Tuesday, November 30, 2010

New 'Seftad' Ransomware Encrypts Drives Demands $100 For Fix

There are several new version of the GpCode ransomware running wild around the web these days however there is a new even nastier piece of code that researchers have discovered that is even more alarming. The new MBR-infecting ransomware known as Seftad overwrites the master boot record on infected machines telling victims that their hard drives have been encrypted and demands a payment of $100 to reverse the damage.

This malware which was first detected and analyzed by Kaspersky Lab malware analyst Denis Maslennikovas shows as Trojan-Ransom.Win32.Seftad.a and Trojan-Ransom.Boot.Seftad.a. This ransomware is downloaded by Trojan.Win32.Oficla.cw. If Seftad.a was downloaded by Oficla.cw and run, the victim’s PC is rebooted and the following message appears on the screen:

Entering an incorrect password three times will cause the PC to reboot a second time and display the same message again.

"If the victim browses the malware author’s website, he is asked to pay $100 using ‘Paysafecard’ or ‘Ukash’. If you are infected by this malware do not visit the website. Use the password ‘aaaaaaciip’ (without quotes) to restore the original MBR. If the password doesn’t work, you can cure your MBR with Kaspersky Rescue Disk 10," Maslennikov said.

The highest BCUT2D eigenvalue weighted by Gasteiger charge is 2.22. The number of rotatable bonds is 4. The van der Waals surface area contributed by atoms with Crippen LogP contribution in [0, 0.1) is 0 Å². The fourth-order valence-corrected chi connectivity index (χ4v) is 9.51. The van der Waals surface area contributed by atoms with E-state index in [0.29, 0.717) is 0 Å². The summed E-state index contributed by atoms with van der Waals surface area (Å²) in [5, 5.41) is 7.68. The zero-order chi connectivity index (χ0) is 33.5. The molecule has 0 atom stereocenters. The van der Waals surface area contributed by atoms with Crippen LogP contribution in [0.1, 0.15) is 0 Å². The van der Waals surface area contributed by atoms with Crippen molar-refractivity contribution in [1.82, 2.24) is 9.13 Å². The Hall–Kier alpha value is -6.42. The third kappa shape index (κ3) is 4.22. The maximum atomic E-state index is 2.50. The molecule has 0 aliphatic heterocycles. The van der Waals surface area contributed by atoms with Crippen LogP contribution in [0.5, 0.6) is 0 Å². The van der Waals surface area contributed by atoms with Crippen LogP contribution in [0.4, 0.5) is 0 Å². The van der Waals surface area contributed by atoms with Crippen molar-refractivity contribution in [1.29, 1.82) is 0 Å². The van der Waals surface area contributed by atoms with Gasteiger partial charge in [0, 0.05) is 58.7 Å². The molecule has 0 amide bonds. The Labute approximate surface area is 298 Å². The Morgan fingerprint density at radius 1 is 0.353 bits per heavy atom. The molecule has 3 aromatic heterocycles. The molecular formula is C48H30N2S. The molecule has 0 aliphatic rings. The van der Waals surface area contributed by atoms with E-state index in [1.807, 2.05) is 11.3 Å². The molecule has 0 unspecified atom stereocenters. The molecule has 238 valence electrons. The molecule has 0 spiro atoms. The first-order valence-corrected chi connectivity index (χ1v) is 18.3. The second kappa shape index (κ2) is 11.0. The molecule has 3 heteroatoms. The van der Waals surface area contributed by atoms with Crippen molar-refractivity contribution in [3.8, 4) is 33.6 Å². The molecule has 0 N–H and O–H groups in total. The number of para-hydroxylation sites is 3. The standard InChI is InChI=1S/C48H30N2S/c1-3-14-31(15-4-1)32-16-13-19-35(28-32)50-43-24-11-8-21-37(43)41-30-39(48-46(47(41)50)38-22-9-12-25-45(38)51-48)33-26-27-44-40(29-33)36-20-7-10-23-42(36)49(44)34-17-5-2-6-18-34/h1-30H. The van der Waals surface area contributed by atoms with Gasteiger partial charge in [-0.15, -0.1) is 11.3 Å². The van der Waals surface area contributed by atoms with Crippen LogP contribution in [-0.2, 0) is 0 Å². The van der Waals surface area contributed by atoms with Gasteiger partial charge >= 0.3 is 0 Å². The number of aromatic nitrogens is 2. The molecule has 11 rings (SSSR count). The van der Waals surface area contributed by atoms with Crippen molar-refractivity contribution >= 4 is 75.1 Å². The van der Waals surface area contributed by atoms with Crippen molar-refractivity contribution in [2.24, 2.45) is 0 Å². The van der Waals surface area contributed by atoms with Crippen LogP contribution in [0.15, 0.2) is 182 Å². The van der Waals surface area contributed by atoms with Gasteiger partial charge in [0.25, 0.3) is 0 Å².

This new approach at attacking the master boot record (MBR) is something new that we haven't seen from ransomware in the past. Several variants include the new GpCode utilizes actual encryption (GpCode is now using theAES 256 and RSA 1024 encryption algorithms) but doesn't attack the boot records. Since the MBR is the first section of a users hard drive to be loaded damaging the MBR can be extremely difficult to reverse.

As of now its unclear if a user can use their installation media and run the FIXMBR command or if running a repair install or other work arounds will work.


  1. Anonymous11:42 PM

    I managed to use Windows repair and run boot and mbr fix successfully.

  2. Jimmy Chan5:09 AM

    I remove this RSA 1024 trojan as follows:
    1.Right click on your monitor screen. Click on
    2.Select desktop. A new item is shown on your list of wallpaper.This item is your wallpaper with the ransom message.
    3. Click on browse to show program. Right click on every item and select delete. When all items are deleted, reinstall your wallpaper. Done!

  3. Jimmy I see next to no chance that that would actually work.


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